Agence France Presse
Published — Thursday 10 January 2013
Last update 10 January 2013 8:36 pm
BEIRUT: Two abandoned patients fled a bombed-out mental hospital in Syria’s northern city of Aleppo this week and were killed by snipers, a watchdog said, highlighting the horror of a conflict which the UN says has killed 60,000 people.
The men were gunned down by sniper fire on Wednesday in the embattled city where fighting has been at a grinding stalemate for months, the Britain-based Syrian Observatory for Human Rights watchdog said.
Both the Observatory and local residents reported that other mentally ill people had been found wandering the streets over the past week, and identified them as former patients of the Ibn Khaldun psychiatric hospital east of the city.
Its location alongside Nayrab military airbase and the adjacent Aleppo international airport meant Ibn Khaldun was severely damaged by shelling on December 23 as battles raged between troops and rebels, the Observatory said.
A video posted to YouTube by activists on December 25 shows sunlight pouring inside the hospital through gaping holes in its walls and shattered windows, chairs overturned and rooms empty.
One doctor told AFP that the administration had issued an appeal in late December for relatives of the patients to come and take them away because of deteriorating security.
The Dar Al-Ajaza psychiatric hospital in the Old City has also faced army bombardment and chronic shortages of food since fighting broke out in July, but it remains in operation thanks to dedicated staff and its central location.
To reach Ibn Khaldun from Aleppo city, however, requires a trip along the perilous airport road, where fighting rages unabated between rebels and troops.
The doctor admitted that neither he nor the colleagues he spoke to had been willing to risk their own safety and travel to work for more than a week, leaving some 100 patients to their own fate.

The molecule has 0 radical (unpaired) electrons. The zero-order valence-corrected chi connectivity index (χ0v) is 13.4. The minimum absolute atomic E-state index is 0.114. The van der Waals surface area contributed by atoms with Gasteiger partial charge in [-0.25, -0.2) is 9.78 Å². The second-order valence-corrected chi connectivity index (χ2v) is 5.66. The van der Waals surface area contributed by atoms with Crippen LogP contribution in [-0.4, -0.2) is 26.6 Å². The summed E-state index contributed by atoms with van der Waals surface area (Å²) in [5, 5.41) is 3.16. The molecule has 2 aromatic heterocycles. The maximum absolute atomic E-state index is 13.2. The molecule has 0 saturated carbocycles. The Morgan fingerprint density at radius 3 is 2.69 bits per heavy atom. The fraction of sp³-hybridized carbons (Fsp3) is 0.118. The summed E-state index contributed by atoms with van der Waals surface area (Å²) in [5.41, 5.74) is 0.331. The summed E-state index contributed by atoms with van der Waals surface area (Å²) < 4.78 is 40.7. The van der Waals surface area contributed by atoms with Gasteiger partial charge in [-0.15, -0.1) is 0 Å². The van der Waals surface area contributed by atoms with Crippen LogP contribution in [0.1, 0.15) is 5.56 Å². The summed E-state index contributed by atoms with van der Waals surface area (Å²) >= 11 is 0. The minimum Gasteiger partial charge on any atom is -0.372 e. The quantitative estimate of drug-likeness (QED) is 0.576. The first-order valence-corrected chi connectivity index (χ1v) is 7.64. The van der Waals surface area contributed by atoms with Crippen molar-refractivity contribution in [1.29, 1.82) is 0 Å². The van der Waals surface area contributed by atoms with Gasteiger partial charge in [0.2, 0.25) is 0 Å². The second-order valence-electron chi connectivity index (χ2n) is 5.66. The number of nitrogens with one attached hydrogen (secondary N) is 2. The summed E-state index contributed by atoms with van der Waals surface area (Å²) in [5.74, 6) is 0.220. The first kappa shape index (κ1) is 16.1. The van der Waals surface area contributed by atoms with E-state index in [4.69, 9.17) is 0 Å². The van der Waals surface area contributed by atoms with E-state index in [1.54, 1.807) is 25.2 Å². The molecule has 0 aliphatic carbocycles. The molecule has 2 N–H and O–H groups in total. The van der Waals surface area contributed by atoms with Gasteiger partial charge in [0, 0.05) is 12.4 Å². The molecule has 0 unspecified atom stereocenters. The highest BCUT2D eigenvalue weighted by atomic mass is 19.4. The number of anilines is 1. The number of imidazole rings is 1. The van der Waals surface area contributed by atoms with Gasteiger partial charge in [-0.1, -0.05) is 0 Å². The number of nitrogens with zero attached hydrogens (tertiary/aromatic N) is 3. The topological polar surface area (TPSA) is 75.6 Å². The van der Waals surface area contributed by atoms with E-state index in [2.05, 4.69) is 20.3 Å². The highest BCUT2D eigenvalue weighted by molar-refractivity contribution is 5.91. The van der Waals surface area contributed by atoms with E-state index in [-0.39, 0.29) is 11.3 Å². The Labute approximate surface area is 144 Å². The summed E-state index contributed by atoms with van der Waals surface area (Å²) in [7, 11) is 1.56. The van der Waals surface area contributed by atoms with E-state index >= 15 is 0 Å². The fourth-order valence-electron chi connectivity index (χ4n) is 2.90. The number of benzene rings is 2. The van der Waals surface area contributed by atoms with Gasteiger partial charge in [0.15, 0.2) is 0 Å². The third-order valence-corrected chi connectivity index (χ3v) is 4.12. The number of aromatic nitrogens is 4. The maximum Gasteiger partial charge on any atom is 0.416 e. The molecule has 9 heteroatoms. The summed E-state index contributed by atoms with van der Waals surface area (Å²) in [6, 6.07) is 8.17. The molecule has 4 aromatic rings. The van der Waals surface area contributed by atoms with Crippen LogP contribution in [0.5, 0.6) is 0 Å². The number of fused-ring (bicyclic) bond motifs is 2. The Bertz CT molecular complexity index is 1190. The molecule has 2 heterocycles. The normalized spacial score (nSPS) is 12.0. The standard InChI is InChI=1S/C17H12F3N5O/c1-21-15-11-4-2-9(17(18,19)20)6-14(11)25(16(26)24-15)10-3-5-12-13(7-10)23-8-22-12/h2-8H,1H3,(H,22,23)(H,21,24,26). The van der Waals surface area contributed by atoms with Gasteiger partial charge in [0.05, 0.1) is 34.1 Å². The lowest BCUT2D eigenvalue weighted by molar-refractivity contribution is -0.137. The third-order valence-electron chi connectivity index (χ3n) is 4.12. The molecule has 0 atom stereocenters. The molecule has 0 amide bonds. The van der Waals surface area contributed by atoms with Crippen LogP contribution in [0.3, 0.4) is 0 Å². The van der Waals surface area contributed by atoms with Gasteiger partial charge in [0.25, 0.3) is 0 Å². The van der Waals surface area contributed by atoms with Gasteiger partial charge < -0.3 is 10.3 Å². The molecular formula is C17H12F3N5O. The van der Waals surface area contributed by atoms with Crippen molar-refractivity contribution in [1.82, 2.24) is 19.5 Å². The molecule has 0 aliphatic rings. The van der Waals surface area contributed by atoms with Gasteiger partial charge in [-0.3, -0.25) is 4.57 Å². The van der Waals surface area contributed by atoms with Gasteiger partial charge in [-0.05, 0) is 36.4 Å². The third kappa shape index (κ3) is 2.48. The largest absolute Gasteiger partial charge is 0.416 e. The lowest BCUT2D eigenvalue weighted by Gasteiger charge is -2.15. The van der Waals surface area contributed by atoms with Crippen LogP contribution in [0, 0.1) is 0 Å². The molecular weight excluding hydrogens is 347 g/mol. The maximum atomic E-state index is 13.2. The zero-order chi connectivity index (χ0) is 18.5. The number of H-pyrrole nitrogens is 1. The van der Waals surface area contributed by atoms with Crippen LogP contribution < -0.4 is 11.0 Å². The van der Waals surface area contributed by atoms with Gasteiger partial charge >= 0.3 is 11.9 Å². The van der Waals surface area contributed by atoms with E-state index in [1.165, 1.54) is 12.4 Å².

In a video posted to YouTube on New Year’s Day, a man is shown visiting the hospital and speaking about the conditions inside.
“This place is not hygienic. There’s no food, no water inside. We are going to bring them what they need,” the visitor said, attaching a padlock to the gate as he prepared to leave.
Some dozen patients clamoured at the entrance.
“We have been bombed... We have no basics, no food, electricity, nothing,” one cried.
The same visitor was seen in another video posted on Tuesday, entitled “The reason for moving the patients at Ibn Khaldun hospital.”
“Because of the shelling on the hospital, a lot of staff and patients fled. We have taken them to a safe place where we will provide everything for them,” a man said, introducing himself as a member of the society for Promotion of Virtue and Aid to the Oppressed.
The camera panned to show basic meals of sandwiches and water being assembled for the patients in a spotless room.
The doctor confirmed that the patients have been transferred to a benevolent society in the northeastern district of Masaken Hanano, but warned that they were still at risk.
“This charity was not prepared to receive mentally ill patients and cannot provide the necessary care or guards. There have been repeated cases of patients fleeing,” he said.
Masaken Hanano residents said the patients had been breaking out of the charity for the past week and roaming the streets.
“Every time they escape we take them back,” Abdel Hamid, a local plumber, told AFP.
But in the midst of a brutal war that has left the country’s once thriving commercial hub bereft of electricity, bread and security, this may be the best the local people can do.
The director of Ibn Khaldun hospital was not available for comment because of severed communications in the city.